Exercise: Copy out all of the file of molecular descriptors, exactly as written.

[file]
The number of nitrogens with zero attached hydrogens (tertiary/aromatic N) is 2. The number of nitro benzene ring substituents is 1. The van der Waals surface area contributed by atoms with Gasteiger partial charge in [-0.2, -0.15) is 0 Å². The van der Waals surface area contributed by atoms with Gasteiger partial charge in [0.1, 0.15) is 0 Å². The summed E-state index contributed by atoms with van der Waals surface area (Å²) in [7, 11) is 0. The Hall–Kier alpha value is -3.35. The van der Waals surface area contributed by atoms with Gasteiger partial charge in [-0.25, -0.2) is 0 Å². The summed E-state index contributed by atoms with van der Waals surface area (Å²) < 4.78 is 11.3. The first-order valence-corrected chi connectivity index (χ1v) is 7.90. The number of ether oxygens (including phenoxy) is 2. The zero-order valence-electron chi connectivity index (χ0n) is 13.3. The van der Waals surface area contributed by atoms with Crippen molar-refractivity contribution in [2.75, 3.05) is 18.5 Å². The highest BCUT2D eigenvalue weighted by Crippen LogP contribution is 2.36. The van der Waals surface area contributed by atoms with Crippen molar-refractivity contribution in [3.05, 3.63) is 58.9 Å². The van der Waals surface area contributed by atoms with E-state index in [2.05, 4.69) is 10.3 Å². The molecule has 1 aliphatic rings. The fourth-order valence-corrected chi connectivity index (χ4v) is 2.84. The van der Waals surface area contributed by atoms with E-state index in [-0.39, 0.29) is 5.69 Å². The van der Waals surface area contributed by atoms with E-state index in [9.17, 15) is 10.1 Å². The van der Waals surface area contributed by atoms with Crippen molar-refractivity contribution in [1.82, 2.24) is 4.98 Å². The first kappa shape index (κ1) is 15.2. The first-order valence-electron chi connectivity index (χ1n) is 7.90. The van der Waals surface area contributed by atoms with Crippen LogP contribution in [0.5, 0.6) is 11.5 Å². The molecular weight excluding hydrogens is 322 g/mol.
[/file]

The number of nitrogens with zero attached hydrogens (tertiary/aromatic N) is 2. The number of nitro benzene ring substituents is 1. The van der Waals surface area contributed by atoms with Gasteiger partial charge in [-0.2, -0.15) is 0 Å². The van der Waals surface area contributed by atoms with Gasteiger partial charge in [0.1, 0.15) is 0 Å². The summed E-state index contributed by atoms with van der Waals surface area (Å²) in [7, 11) is 0. The Hall–Kier alpha value is -3.35. The van der Waals surface area contributed by atoms with Gasteiger partial charge in [-0.25, -0.2) is 0 Å². The summed E-state index contributed by atoms with van der Waals surface area (Å²) < 4.78 is 11.3. The first-order valence-corrected chi connectivity index (χ1v) is 7.90. The number of ether oxygens (including phenoxy) is 2. The zero-order valence-electron chi connectivity index (χ0n) is 13.3. The van der Waals surface area contributed by atoms with Crippen molar-refractivity contribution in [2.75, 3.05) is 18.5 Å². The highest BCUT2D eigenvalue weighted by Crippen LogP contribution is 2.36. The van der Waals surface area contributed by atoms with Crippen molar-refractivity contribution in [3.05, 3.63) is 58.9 Å². The van der Waals surface area contributed by atoms with E-state index in [2.05, 4.69) is 10.3 Å². The molecule has 1 aliphatic rings. The fourth-order valence-corrected chi connectivity index (χ4v) is 2.84. The van der Waals surface area contributed by atoms with E-state index in [-0.39, 0.29) is 5.69 Å². The van der Waals surface area contributed by atoms with E-state index in [9.17, 15) is 10.1 Å². The van der Waals surface area contributed by atoms with Crippen molar-refractivity contribution in [1.82, 2.24) is 4.98 Å². The first kappa shape index (κ1) is 15.2. The first-order valence-electron chi connectivity index (χ1n) is 7.90. The van der Waals surface area contributed by atoms with Crippen LogP contribution in [0.5, 0.6) is 11.5 Å². The molecular weight excluding hydrogens is 322 g/mol.